Re: the winners [parenthetical phrase]
There is little doubt that when a woman gets a bee in her bonnet then the
men had better watch out.
Richard - the bee man.
----- Original Message -----
From: "Judy Seigel" <email@example.com>
Sent: Thursday, January 11, 2007 5:42 PM
Subject: the winners [parenthetical phrase]
[note: written last night; held on request for e-mail kink to clear]
Wow. I never thought alt photographers knew so much grammar, about half of
which I don't understand (either because it's over my head or a kluge, or
both). But, unless someone can prove me wrong, I'm going to say none of
the above. "Poetic license" is T.S, as Diana, and I think two others,
mentioned. But I do have a relatively simple answer that doesn't require
(I was going to check with my brother, but I forgot, besides which, I
think he's off camping somewhere.)
First, permit me to declare two winners anyway: Don Sweet and Bob Kiss.
Don because his reply was essentially over my head, making it sound
plausible, tho I no longer (after two crashes) have strength to parse it.
And Bob for his phrase "poetic, emphatic, redundancy," poetic in itself,
and both because they arrived so promptly.
BUT Bob said:... "T.S. uses 'you and I' to refer back to the subject
pronoun 'us', all of which take the nominative case so you and "I" would
Unh, unh. If "'you and I' refers back to the subject pronoun 'us,'" which
it does, that's no help, because it's not true that "all take the
nominative": "us" is the *objective* (aka "accusative") case; "we" would
have been the nominative. And "Let we go now" wouldn't have worked, even
for T.S. (Phew, thanks for an easy one.)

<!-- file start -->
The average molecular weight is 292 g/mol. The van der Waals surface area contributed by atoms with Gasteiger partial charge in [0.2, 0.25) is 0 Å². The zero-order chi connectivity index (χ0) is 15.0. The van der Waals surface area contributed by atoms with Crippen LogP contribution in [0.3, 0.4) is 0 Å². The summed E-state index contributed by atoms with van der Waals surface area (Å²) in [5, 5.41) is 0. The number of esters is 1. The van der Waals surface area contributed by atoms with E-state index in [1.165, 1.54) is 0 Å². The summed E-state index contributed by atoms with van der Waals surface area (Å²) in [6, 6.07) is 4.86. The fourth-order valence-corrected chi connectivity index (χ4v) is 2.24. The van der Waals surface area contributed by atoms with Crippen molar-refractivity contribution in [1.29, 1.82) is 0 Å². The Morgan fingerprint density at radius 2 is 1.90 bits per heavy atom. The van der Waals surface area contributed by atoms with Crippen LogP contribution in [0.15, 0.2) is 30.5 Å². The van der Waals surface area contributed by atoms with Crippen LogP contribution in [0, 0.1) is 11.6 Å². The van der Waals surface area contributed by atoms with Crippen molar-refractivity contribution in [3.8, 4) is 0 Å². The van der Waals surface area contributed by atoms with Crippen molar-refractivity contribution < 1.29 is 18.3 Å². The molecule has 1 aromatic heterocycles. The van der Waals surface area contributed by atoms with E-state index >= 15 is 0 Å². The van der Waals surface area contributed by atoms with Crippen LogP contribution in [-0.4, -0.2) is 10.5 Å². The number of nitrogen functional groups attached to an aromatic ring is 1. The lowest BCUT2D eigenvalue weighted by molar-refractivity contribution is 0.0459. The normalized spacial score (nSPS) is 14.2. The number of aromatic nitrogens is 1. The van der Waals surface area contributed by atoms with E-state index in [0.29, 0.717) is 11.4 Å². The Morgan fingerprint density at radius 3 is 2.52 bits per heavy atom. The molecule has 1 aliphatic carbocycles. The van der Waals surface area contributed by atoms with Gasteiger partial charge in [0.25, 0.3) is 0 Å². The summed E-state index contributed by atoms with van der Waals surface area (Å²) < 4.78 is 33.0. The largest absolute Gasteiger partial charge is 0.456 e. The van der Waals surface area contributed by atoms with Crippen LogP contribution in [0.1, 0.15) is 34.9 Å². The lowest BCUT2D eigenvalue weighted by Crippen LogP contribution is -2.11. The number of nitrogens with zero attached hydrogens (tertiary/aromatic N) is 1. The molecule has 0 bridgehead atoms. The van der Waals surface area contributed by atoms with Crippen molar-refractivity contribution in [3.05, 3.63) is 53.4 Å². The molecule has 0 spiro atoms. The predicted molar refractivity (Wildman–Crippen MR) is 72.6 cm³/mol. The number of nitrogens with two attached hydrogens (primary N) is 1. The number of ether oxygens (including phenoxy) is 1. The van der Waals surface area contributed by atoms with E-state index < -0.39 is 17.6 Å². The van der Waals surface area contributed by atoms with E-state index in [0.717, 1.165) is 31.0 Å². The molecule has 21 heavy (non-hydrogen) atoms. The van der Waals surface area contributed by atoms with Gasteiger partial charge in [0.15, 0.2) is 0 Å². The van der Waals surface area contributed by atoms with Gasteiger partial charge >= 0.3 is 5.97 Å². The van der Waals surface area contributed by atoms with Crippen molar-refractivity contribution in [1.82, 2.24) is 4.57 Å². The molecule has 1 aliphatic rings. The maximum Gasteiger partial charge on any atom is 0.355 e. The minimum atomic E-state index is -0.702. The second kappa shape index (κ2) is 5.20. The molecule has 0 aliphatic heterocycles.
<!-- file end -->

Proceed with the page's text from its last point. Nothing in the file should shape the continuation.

So OK (Judy speaking again): IMO, line 3 is awful. But our issue is line
one. Now try the following:
Let us go then, you and I,
When the evening is spread out against the sky
Like a patient etherised upon a table...
I take "Let" for the imperative form of the verb, and "us" as its direct
object (properly in the objective case). I don't see any way "You and I"
could be the actual subject of the imperative "let," as was suggested (tho
it is *understood* as subject). I see it as a parenthetical phrase. The
parenthetical phrase must be set off by commas, as indeed "you and I" is
set off by commas....
I add here that several so-called grammar books were found lurking in and
around this house, but none had an entry for "parenthetical phrase." Which
goes to show how useless grammar books are when you need them.
("Parenthetical phrase" is not an obscure term.)
Here's another example: "I looked through several grammar books, and, if
you could believe, not a one of them had an entry for 'parenthetical
phrase.'" Here "if you could believe" is a parenthetical phrase. You could
think of it as a "weak parenthesis" (commas instead of parentheses).
"Vocative" case? Again, wow. I hadn't heard that word since high school
Latin (I think it was). Again not found in the grammar books. So I checked
Webster's. Seems from what I could tell without new eyeglasses to be a
form of direct address. In which case "you and I" would be wrong, just
like a recent case I will not mention, you wouldn't say "tell I." And, as
noted, I don't think it's necessary to reach so far.
Of course it would be simpler if it were names instead of pronouns: "Let
us go now, Franny & Zoey," but I daresay T.S. didn't know them.
I'm not sending this now because of the pause for repairs. It's 2:11 AM
Thursday. See you tomorrow.
love and vowels,
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